I was pleased with the result, although the background is a bit grainy because the moon contributed so much stray light. Stack of 27 2-minute exposures, Celestron 8 EdgeHD at f/7, Canon 60Da at ISO 800.


What complete foolishness looks like

I've just been shown a dialog from an online forum in which someone asserts that the aurora was fake, the eclipse was fake, other things in the sky are fake, and it has something to do with someone impersonating Jesus.

What stands out about these mad rantings?

The person saying them gives no reason at all why we should believe them.

We're just supposed to believe them because their mouth is running.

If asked, "Why should I believe that?" such a person could not give a coherent answer.

That is what complete foolishness looks like.

And, with that in mind, we can recognize a lot of complete foolishness that does not look quite so crazy!



How to find out if there's about to be an aurora

In case we continue to have unusually strong aurorae for the next month or two, I'm putting some information here for future reference.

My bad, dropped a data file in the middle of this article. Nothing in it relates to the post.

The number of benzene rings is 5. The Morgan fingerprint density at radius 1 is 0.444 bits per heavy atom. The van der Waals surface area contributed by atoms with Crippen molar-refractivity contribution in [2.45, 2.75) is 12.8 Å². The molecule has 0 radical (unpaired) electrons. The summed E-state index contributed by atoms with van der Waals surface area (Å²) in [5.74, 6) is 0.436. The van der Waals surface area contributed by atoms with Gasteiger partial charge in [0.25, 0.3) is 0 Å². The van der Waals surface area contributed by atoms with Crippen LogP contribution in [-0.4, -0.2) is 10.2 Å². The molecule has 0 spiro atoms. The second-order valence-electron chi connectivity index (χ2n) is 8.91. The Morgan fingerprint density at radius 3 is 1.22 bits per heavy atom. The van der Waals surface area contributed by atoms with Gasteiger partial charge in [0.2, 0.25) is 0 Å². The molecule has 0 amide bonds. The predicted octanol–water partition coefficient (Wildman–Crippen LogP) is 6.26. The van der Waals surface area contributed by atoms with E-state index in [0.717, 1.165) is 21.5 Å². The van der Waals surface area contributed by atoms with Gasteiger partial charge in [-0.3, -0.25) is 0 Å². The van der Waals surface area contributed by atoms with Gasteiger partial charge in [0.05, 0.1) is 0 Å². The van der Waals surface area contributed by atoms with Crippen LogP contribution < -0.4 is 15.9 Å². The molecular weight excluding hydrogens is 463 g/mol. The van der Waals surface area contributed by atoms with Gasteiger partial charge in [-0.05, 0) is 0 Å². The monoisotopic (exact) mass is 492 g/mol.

In brief: Click on the map below to see current conditions, and if it's red within 1000 miles of you, you have a good chance of seeing an aurora.


This is a screenshot of the map during the great auroral storm.

Contributed by Clay Turner.

Note that dates and times are UTC, which is 4 hours ahead of Eastern Daylight Time. So 02:59 on May 11 was 10:59 p.m. EDT on May 10 in Georgia. I've seen lots of people accidentally jump a day by misinterpreting this.

The auroral oval rotates clockwise as the earth turns. What's over northern Europe now will be over Canada in a few hours, and so on. Keep clicking on the map, once an hour or more, to watch conditions develop.

Note that the map color is an overall average; aurorae actually come in unpredictable bursts that last an hour or two. Sometimes, in a red area, all you'll see is an overall brightening of the sky. Sometimes, even when the red area is hundreds of miles away, you'll see dramatic streamers or curtains.

It's possible to observe the clouds of charged particles being ejected from the sun before they get to earth. That means prediction, especially over a timescale of hours, is often very good. But observers want to be warned if there's even a small chance of an unusual event. So if it sounds like scientists "cry wolf" and predict too much, it's because they do. They'd rather not miss a rare event, even if they don't always get one when they expect it.